A sideways look: Tony Benn

A sideways look: Tony Benn

A brief look at the legacy of Tony Benn.

The death of Tony Benn gives us a chance to reflect on a controversial hero of the left who grew more radical as he got older. In British political terms he certainly was a figure of some stature, and many people had good things to say about his personal qualities.

Benn’s politics were democratic socialist, with a big chunk of Christianity, but the emphasis was very much on the democracy. Benn passionately advocated democracy, especially the Parliamentary kind. He famously renounced a hereditary peerage so he could remain an MP. This meant he often found strange bedfellows – many of his admirers were surprised at his warm words for Enoch Powell, but both were committed Parliamentarians. His record in government was patchy and he is most remembered for being the leader of the Labour left after the 1979 election defeat. Benn was the standard bearer for a sort of left reformism within Labour, which accounts for the bitterness of the Labour right on his death: they blamed Benn for Labour’s defeats at the time. Labour tore itself apart in the early 1980s against the background of the Thatcherite offensive against the working class. Benn lost the 1981 election for Deputy Leader of the Party. He was vilified by the media for his platform of nationalisation and leaving the EU. Some anarchists might even thank him for the damage done to Labour in this period, though as the heritage of it was Blair and the total marginalisation of any sort of socialism, I don’t think it’s a victory.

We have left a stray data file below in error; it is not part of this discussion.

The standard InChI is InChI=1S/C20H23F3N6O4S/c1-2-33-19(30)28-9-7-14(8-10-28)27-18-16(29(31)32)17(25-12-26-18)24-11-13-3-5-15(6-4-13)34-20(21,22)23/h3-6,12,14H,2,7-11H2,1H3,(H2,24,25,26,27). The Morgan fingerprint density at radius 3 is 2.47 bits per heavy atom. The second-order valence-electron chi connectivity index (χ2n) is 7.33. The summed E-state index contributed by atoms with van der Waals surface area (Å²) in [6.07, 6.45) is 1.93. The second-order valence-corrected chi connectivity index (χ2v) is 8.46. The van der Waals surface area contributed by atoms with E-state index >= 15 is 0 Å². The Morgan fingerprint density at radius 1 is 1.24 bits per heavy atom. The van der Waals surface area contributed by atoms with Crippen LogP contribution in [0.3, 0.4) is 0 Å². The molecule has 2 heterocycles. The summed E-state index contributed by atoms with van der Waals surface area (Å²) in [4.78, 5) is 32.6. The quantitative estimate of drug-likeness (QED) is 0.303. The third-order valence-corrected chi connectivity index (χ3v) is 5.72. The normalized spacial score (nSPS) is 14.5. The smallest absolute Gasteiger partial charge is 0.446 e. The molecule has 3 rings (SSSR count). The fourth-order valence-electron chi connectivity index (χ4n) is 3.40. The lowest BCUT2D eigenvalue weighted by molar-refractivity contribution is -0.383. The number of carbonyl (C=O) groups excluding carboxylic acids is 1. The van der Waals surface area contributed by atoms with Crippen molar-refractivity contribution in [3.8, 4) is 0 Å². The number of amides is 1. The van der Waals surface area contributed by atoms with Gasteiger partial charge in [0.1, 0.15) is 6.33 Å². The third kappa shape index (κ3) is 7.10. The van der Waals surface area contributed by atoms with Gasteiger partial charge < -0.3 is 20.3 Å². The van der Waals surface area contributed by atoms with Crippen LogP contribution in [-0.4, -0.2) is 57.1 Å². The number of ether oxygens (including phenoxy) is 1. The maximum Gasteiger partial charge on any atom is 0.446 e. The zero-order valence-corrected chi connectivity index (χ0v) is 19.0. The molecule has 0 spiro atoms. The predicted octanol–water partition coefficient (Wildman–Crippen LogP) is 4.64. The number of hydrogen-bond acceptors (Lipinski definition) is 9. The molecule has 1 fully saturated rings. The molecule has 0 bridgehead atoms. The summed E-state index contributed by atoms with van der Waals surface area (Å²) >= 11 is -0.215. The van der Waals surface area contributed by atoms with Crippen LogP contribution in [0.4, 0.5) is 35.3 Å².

While the media’s depiction of Benn was unfair, it’s not like his policies were realistic. He claimed his experiences as a cabinet minister led him to see the power of the state to curtail progressive policies through the resistance of the civil service and the overwhelming power of bankers and industrialists and the media. This analysis led him to formulate his five questions, which are a useful starting point when you meet someone with power: “what power do you have; where did you get it; in whose interests do you exercise it; to whom are you accountable; and, how can we get rid of you?” Benn’s point was that if the last couldn’t be answered, the system wasn’t a democracy. But the real point here is that you can’t use the state to curtail the state. Benn never developed a serious critique of the state, though he did resign from Parliament in 2001 to “spend more time on politics”. He wasn’t naïve enough to believe that all political action happened through official channels, but he did see these channels – Parliament, elections, government – as trumping anything else and being needed to validate other changes.

His real anachronism wasn’t his socialism, but his emphasis on methods that by the end even he must have suspected don’t work. He was resolutely against the Iraq War and spoke at many rallies in his role as President of the Stop the War Coalition. There was clearly a majority of the public mood against the war – but it happened anyway. By 2002 as it was getting closer, Benn did call for non-violent direct action against the war, but the SWP-dominated hierarchy of the Stop the War Coalition succeeded in keeping people marching rather than taking action.